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One midwinter evening a few years ago my wife and I attended a tent show just off Chandni Chowk, the teeming main street of Old Delhi. Even by Indian standards it was not much of a show. There was an appallingly inept magician, there were some fairly good Chinese jugglers and the usual quota of dispirited musicians and bovine-gaited dancing girls. There was a plump Punjabi girl who came out between acts and belted out ribald songs which had the Sikh taxi drivers in the audience in a back-pounding uproar. After an hour or so of this a tall and pitifully emaciated Indian, who appeared to be in his late 30s, emerged from the wings and strolled to the center of the stage. He was not in costume but wore what in India passes for Western dress, a cheap cotton shirt with the long tails flapping over a pair of baggy cotton trousers. He had a wad of pan (a betel leaf mixture) tucked in one cheek, and he was obviously a habitual user of the stuff, because pan juice had dyed his lips a deep crimson. He stood listlessly in the center of the stage, giving his cud a lazy chew now and then while the master of ceremonies introduced him as a famous yogi who would give a demonstration of his powers.
The master of ceremonies then turned to the small cluster of Westerners in the front row of the audience and pointed to me and a young doctor attached to the Canadian High Commissioner's office in New Delhi. He asked if we would come to the stage and act as witnesses to the performance. We agreed.
An armchair was brought to the center of the stage, and the tall Indian sat down, stretched his thin arms along the armrests and asked us to take positions on opposite sides of him. He then asked each of us to locate the pulse in the nearer wrist and to keep our fingers on it. The doctor, who was on the Indian's left, did this quickly and expertly. I had a bit more difficulty. The doctor and I were then instructed to place our free hands close together over the man's heart. When he was satisfied that we felt both his pulse and the steady beat of his heart, the Indian settled back, closed his eyes and took a deep breath. After a few seconds his body gave a convulsive jerk, he made a small hiccoughing sound, and he slumped into what seemed to be some sort of trance.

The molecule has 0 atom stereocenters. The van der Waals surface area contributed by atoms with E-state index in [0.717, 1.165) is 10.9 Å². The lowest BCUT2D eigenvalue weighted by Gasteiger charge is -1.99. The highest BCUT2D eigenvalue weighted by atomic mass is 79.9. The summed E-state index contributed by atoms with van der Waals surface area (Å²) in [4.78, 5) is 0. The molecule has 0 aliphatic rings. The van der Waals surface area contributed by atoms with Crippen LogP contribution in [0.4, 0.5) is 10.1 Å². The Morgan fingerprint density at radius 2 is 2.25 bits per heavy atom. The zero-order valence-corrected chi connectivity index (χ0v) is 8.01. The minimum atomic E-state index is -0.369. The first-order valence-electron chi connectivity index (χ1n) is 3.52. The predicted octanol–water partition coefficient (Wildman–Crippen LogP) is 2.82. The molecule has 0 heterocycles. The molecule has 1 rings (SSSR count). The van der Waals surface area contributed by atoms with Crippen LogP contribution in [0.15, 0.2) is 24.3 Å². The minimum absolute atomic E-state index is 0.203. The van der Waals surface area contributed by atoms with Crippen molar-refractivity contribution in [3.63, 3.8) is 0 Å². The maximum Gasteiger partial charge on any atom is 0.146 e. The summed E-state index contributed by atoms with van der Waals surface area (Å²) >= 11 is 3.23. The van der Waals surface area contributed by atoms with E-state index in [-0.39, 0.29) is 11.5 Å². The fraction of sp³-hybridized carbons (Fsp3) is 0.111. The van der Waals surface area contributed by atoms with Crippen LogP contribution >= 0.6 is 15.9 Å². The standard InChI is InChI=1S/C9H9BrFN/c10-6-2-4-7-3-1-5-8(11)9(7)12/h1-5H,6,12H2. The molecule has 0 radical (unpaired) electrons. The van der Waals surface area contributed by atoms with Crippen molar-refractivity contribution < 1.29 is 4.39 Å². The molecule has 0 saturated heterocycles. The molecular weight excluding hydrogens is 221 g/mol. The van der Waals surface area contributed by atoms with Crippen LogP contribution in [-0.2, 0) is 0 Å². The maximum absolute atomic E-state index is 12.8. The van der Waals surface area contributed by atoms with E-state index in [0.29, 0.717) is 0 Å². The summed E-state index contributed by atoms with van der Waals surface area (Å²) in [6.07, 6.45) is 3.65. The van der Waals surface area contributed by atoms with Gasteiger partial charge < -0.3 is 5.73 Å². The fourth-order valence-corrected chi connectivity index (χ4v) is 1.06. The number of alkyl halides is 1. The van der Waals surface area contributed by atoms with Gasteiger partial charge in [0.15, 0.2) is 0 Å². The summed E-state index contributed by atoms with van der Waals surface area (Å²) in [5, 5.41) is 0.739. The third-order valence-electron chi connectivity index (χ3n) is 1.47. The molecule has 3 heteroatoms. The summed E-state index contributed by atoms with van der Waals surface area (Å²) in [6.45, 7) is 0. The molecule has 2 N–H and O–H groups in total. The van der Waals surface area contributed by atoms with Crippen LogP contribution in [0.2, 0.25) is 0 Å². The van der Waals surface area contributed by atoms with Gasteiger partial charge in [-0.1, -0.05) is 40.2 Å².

THE SILENT HEART
Almost immediately I felt his pulse beat grow erratic under my fingers. It jumped and stopped, jumped and stopped, and then stopped altogether. I looked up to see if the doctor had observed this, and his face was as startled as mine must have been. But this was only the beginning. Suddenly the Indian's heart missed a beat...another...then just stopped beating.
In my bewilderment I thought something had gone wrong. I wondered if we had a corpse on our hands. As the seconds ticked off the doctor and I exchanged uneasy glances. Somehow, probably from our faces, the audience sensed what had happened. It was deadly quiet in the tent. I have no way of knowing how long we stood there. Later I estimated it was at least 30 seconds. My wife said it was a minute, perhaps more.
Suddenly, as quickly as it had stopped, the man's heart gave a tremendous thump under our hands, then another and another, until it settled down to a steady beat. The man took a deep heaving breath and his pulse jumped a couple of times and began to throb steadily. He came out of his trance and made a feeble attempt to sit up. He was deathly pale and his face was a mask of fatigue. Two men appeared and half carried, half dragged him off the stage. He was past caring about applause.
After the show I had time for only a few words with the Canadian doctor. He had no more of an explanation for what we witnessed than I did. All he could do was reassure me, as a doctor, that the man's heart and pulse had indeed seemed to come to a full and complete stop.
I was not so easily reassured, and to this day I am not sure whether what I saw—and felt—that night was a demonstration of genuine advanced yoga powers or an extremely clever bit of sideshow fakery. But I am grateful for that encounter in Old Delhi because it led me into a study of yoga, and for an American this can be a remarkably stimulating—and sometimes humbling—experience.
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